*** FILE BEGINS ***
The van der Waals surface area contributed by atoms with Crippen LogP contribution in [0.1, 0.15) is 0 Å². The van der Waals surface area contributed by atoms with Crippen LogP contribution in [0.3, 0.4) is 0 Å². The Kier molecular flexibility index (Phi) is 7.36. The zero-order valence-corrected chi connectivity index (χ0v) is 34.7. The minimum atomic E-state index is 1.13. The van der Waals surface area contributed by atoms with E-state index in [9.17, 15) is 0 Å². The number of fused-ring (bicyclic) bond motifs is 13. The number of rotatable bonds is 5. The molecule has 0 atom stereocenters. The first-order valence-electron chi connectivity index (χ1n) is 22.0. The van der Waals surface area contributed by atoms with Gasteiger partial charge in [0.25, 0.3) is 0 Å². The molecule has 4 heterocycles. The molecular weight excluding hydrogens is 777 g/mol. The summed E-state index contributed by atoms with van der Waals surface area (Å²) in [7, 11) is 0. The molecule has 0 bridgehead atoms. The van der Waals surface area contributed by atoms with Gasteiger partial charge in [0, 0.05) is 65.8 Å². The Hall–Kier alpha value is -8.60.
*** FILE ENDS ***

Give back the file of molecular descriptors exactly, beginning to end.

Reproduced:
The van der Waals surface area contributed by atoms with Crippen LogP contribution in [0.1, 0.15) is 0 Å². The van der Waals surface area contributed by atoms with Crippen LogP contribution in [0.3, 0.4) is 0 Å². The Kier molecular flexibility index (Phi) is 7.36. The zero-order valence-corrected chi connectivity index (χ0v) is 34.7. The minimum atomic E-state index is 1.13. The van der Waals surface area contributed by atoms with E-state index in [9.17, 15) is 0 Å². The number of fused-ring (bicyclic) bond motifs is 13. The number of rotatable bonds is 5. The molecule has 0 atom stereocenters. The first-order valence-electron chi connectivity index (χ1n) is 22.0. The van der Waals surface area contributed by atoms with Gasteiger partial charge in [0.25, 0.3) is 0 Å². The molecule has 4 heterocycles. The molecular weight excluding hydrogens is 777 g/mol. The summed E-state index contributed by atoms with van der Waals surface area (Å²) in [7, 11) is 0. The molecule has 0 bridgehead atoms. The van der Waals surface area contributed by atoms with Gasteiger partial charge in [0, 0.05) is 65.8 Å². The Hall–Kier alpha value is -8.60.